Lost masterpiece may sound like hyperbole, but I can back it up. While some have also called it the 80’s Forever Changes, I might not quite go that far. While Love’s baroque psych pop classic from 1967 was certainly under-appreciated at the time, pretty much anyone who loves that kind of music knew the album 20 years later. 29 years after the release of Lolita Nation, I don’t think the same can be said of Game Theory’s ambitious double album. Perhaps The Pretty Things’ S.F. Sorrow is a more apt comparison.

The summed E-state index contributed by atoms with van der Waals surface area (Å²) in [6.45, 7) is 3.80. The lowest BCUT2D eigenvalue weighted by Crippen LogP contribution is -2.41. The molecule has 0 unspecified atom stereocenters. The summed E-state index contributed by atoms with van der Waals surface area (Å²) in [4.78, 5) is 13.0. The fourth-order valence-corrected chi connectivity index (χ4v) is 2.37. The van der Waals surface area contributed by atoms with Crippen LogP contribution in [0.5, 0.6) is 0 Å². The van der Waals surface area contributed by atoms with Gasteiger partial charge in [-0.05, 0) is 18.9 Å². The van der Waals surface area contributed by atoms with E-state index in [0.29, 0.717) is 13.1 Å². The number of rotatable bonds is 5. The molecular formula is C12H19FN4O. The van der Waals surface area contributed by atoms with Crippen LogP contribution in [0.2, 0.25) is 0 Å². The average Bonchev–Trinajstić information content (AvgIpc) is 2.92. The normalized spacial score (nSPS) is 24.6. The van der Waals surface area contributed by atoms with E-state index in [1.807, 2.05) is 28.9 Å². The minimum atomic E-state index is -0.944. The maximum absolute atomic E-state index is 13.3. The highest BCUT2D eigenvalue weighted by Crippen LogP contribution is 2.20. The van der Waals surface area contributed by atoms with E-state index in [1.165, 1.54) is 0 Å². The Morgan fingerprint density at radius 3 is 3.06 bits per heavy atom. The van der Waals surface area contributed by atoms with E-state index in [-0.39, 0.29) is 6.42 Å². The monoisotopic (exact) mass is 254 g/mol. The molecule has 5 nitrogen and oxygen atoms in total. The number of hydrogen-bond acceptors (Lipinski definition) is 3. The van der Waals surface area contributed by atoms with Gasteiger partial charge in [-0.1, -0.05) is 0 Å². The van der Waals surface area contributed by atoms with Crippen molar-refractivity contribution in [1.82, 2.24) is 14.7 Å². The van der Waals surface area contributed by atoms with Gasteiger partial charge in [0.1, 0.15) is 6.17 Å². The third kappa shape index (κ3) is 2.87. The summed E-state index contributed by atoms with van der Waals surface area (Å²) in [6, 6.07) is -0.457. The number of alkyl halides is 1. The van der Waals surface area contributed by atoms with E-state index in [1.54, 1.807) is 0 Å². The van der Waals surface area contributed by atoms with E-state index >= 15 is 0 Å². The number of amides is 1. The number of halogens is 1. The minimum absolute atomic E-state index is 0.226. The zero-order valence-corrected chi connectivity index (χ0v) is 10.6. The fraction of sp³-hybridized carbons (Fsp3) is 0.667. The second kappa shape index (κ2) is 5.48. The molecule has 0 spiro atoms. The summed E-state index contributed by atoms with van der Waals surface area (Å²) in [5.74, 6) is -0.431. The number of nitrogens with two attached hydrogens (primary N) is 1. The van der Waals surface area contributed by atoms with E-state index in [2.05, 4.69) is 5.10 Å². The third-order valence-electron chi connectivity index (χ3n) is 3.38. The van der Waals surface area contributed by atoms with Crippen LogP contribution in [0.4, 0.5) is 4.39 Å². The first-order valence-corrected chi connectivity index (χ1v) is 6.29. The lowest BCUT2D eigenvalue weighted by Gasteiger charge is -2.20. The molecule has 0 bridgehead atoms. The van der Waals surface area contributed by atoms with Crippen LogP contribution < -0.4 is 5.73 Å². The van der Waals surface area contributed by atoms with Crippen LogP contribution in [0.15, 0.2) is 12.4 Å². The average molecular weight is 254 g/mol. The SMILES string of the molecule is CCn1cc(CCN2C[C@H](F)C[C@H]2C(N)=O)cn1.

So why was it lost? There’s all kinds of theories. In shopping for labels, the band were often told that Scott Miller’s fragile, wispy vocals, reminiscent of Alex Chilton from Sister Lovers-era Big Star, were unmarketable, as were their insistence in using keyboards and synths, which had recently fallen out of fashion. Yet they were not hugely out of step with popular jangle pop of the time by The Smiths and R.E.M. (with whom they shared producer Mitch Easter, starting with Real Nighttime (1985) and Big Shot Chronicles (1986). While their albums were distributed by Enigma, which put a sticker on Lolita National that read, “Likely the strangest pop record of the ’80s…a double-album dreamscape through the world of Game Theory, a world of modern music at its most bonecrushingly psychotic and most achingly beautiful,” they were actually signed to Scott Vanderbilt’s Rational label. Enigma were simply unmotivated to put resources behind promoting the albums, focusing instead on the likes of The Smithereens, who had a minor hit with “Blood And Roses.” Continue reading